The report describes how Illinois communities are using renewable energy credits to get renewably-sourced electricity under a 2009 state law that established a Community Choice Aggregation (CCA) program in Illinois.

Basically, the new law enables local communities to combine their electricity consumers including residents, businesses, and institutions. With a unified bulk consumer, purchasing power skyrockets and communities that prioritize clean energy have enough leverage to get it.

That experience is amply illustrated by Chicago. As described in the report, Chicago officials came up with a plan to eliminate coal from the city’s mix and include more wind power, specifically from Illinois wind farms.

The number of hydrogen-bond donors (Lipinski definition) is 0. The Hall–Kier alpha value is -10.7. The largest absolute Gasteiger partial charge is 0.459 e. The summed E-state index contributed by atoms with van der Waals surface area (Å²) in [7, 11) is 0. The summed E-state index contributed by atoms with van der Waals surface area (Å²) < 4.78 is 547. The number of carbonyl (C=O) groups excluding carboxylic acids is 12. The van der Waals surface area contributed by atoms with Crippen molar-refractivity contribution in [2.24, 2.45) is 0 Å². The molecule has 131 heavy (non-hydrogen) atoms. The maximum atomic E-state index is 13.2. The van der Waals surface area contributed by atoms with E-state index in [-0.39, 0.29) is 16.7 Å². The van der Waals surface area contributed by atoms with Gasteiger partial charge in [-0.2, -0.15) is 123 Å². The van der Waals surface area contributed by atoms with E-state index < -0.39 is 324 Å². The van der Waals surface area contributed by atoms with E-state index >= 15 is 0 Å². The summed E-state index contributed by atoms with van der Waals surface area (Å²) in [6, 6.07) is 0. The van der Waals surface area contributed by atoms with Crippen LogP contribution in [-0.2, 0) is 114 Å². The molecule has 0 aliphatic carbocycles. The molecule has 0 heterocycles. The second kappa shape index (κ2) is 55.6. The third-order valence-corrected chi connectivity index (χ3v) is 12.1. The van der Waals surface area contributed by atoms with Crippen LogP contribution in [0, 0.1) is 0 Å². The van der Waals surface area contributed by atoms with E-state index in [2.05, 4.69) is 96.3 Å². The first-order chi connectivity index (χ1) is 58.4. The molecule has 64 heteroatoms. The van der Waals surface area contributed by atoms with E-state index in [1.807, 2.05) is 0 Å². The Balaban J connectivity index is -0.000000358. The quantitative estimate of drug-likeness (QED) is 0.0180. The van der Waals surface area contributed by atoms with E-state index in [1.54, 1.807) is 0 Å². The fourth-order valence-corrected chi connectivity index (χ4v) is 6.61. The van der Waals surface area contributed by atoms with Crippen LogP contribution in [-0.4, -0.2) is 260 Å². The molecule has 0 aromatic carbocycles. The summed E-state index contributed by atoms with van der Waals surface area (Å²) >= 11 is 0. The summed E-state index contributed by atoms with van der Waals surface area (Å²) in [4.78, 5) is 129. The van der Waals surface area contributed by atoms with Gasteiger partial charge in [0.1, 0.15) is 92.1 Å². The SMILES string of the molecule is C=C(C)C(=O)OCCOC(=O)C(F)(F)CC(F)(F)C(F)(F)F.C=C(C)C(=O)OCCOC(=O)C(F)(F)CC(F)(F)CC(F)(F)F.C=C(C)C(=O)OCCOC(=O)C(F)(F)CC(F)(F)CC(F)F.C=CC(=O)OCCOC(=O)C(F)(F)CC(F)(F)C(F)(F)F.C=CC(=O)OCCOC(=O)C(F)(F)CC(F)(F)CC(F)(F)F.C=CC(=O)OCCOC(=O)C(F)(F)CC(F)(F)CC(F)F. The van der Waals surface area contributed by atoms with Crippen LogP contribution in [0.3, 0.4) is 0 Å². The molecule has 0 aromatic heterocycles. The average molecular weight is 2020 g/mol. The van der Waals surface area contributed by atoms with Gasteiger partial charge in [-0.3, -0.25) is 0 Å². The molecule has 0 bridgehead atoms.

The initial response from the energy supplier, Integrys Energy Services, basically came down to, “No,” but Chicago’s 900,000-strong aggregated customers provided the supplier with a strong motivation to find a way to work with the city.

The result was a 27-month contract for 5 million MWh (megawatt hours) for Chicago’s residential and small business customers, with natural gas replacing coal, helped along by the inclusion of more in-state wind power.

For the record, many in the environmental community aren’t fans of natural gas (fracking impacts and fugitive emissions being two key issues), but the contract does stipulate high efficiency, combined-cycle natural gas plants rather than conventional gas power plants, which are much less efficient. It’s also helpful to keep in mind that getting off coal was a critical public health issue for Chicago.

Getting the most out of CCA